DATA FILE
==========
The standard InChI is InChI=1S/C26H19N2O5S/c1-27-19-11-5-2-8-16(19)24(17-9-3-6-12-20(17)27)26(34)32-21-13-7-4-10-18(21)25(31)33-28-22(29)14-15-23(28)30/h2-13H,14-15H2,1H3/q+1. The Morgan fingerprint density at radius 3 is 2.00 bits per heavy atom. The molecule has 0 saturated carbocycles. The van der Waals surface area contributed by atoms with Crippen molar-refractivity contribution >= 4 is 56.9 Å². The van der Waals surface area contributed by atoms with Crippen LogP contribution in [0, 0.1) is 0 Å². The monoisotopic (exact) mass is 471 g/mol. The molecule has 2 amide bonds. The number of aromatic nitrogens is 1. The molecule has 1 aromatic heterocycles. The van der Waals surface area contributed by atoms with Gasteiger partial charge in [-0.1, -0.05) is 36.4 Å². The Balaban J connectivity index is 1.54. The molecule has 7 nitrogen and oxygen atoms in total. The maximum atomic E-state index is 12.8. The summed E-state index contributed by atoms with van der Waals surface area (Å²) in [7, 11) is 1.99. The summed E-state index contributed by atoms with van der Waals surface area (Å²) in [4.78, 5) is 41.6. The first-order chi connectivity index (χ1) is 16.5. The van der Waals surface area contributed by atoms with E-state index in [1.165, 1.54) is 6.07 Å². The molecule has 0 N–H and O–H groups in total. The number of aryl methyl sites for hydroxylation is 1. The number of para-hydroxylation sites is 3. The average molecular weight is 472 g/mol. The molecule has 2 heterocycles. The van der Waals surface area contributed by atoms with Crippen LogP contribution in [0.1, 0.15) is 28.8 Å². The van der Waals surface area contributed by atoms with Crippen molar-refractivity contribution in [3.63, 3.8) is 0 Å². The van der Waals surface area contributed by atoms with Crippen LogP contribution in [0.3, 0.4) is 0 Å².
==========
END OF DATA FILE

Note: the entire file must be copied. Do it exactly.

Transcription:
The standard InChI is InChI=1S/C26H19N2O5S/c1-27-19-11-5-2-8-16(19)24(17-9-3-6-12-20(17)27)26(34)32-21-13-7-4-10-18(21)25(31)33-28-22(29)14-15-23(28)30/h2-13H,14-15H2,1H3/q+1. The Morgan fingerprint density at radius 3 is 2.00 bits per heavy atom. The molecule has 0 saturated carbocycles. The van der Waals surface area contributed by atoms with Crippen molar-refractivity contribution >= 4 is 56.9 Å². The van der Waals surface area contributed by atoms with Crippen LogP contribution in [0, 0.1) is 0 Å². The monoisotopic (exact) mass is 471 g/mol. The molecule has 2 amide bonds. The number of aromatic nitrogens is 1. The molecule has 1 aromatic heterocycles. The van der Waals surface area contributed by atoms with Gasteiger partial charge in [-0.1, -0.05) is 36.4 Å². The Balaban J connectivity index is 1.54. The molecule has 7 nitrogen and oxygen atoms in total. The maximum atomic E-state index is 12.8. The summed E-state index contributed by atoms with van der Waals surface area (Å²) in [7, 11) is 1.99. The summed E-state index contributed by atoms with van der Waals surface area (Å²) in [4.78, 5) is 41.6. The first-order chi connectivity index (χ1) is 16.5. The van der Waals surface area contributed by atoms with E-state index in [1.165, 1.54) is 6.07 Å². The molecule has 0 N–H and O–H groups in total. The number of aryl methyl sites for hydroxylation is 1. The number of para-hydroxylation sites is 3. The average molecular weight is 472 g/mol. The molecule has 2 heterocycles. The van der Waals surface area contributed by atoms with Crippen LogP contribution in [0.1, 0.15) is 28.8 Å². The van der Waals surface area contributed by atoms with Crippen molar-refractivity contribution in [3.63, 3.8) is 0 Å². The van der Waals surface area contributed by atoms with Crippen LogP contribution in [0.3, 0.4) is 0 Å².